The primary objective of earthing (or grounding as referred to in North American standards) is safety, to reduce risks to both human life and installations. The principles of electrical earthing are agreed upon internationally, though in practice, there are differences as to how these principles are best achieved.

Electrical systems were not always earthed. The first systems were unearthed ones with no earth reference at all. Even though such systems still exist in specific areas, they are the exceptions rather than the rule and by and large, some form of earthing is adopted for all power systems.

Electrical earthing requirement could be expounded into these five main purposes:

  • To reduce the risk of personnel shock
    Under normal or fault conditions on a plant, the resistance of return paths must be sufficiently low so as not to produce unsafe voltages. Fault currents may be calculated with a target earth loop impedance to prove personnel safety aspects are satisfied.
    There must likewise be concerns for low voltage installation considering that the heat generated from low-voltage systems at high currents can cause injury in the form of burns.
  • To operate electrical protective devices
    Occasionally an electrical fault will occur inside a piece of equipment such as a switchboard or motor that causes a conductor to touch the casing or frame. In most power systems this type of fault would cause a much larger than normal current to flow in the conductors. This current would flow through the casing or frame and in so doing would usually cause serious damage to the conductors, their insulation and casing metalwork due to sparking or arcing. The damage will usually increase with time.
    Effective earthing provides suffcient faults current to operate electrical protection relays reducing further damage to the electrical system.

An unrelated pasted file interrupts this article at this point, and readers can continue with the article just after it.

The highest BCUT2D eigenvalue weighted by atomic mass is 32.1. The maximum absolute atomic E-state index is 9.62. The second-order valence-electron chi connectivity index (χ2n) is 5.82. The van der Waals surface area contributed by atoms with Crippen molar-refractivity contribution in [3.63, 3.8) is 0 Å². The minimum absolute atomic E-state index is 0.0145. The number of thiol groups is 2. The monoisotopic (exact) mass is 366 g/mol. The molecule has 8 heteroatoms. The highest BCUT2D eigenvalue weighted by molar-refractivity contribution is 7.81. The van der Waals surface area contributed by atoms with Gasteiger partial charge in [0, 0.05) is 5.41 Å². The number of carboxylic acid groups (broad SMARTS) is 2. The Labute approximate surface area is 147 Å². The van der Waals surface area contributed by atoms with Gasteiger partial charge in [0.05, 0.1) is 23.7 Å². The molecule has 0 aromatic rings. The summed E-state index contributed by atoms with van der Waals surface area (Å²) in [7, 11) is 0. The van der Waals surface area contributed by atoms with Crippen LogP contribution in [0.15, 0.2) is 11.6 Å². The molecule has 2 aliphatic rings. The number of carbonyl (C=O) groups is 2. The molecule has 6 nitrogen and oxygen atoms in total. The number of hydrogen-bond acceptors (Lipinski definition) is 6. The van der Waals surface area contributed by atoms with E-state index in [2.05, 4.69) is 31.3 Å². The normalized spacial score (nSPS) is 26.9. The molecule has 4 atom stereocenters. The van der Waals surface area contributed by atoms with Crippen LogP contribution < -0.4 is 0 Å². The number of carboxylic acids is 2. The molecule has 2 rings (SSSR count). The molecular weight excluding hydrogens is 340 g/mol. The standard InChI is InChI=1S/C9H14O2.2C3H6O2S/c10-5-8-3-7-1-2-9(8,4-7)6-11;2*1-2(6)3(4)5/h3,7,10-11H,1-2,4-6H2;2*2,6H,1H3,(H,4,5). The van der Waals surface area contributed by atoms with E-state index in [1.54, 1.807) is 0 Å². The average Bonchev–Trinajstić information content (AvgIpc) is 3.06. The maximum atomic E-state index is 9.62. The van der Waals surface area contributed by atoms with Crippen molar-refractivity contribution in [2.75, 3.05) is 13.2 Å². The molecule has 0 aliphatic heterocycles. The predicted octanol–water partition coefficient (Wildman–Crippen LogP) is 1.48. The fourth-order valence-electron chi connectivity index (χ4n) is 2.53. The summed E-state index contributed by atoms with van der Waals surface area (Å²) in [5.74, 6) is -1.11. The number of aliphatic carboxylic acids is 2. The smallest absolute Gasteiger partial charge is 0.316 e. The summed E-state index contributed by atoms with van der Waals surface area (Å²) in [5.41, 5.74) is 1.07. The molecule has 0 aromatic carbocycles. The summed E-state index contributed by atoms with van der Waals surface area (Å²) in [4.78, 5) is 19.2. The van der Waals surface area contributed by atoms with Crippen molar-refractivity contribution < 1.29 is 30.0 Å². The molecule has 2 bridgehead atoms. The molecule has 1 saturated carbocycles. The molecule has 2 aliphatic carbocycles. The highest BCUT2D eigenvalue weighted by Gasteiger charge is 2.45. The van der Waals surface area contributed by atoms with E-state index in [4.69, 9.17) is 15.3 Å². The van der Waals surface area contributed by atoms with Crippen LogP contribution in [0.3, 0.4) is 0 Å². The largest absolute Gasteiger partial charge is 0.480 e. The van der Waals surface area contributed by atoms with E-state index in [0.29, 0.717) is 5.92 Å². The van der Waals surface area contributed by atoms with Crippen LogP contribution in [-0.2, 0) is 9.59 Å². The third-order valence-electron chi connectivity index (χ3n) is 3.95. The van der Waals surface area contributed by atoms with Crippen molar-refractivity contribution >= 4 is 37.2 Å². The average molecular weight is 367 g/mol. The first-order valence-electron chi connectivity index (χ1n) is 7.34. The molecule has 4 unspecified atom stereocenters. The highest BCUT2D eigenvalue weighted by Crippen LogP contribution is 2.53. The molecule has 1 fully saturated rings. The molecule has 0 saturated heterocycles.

• To guard against lightning surges
    Lightning generate a vast static charge that build up to an extremely high voltage. Lightning protection conductors are installed not to handle the vast discharge current flow but to conduct substantial but smaller currents to prevent higher voltages from developing preventing insulation breakdown.
  • To control electrostatic discharge
    Static electrical charge is caused by the forced separation of molecules of non-conducting materials. Movement of the material or friction against the material can cause the charging effect. When wrenched apart, a surface charge builds up a high potential difference between the separated materials. The size of the charge depends on the violence with which this separation occurs. The non-conducting materials act as a dielectric, and allow the accumulation and storage of the charge as in a capacitor.
    Earthing prevents static build up which discharge can produce ignition, explosion or fires.
  • To minimize electrical interference
    Electrical noise can be generated by non-linear loads, likewise by parasitic capacitances of non-shielded electrical equipments.
    Earthing will reduce the coupling capacitance effect and conduct stray currents back to the source of supply.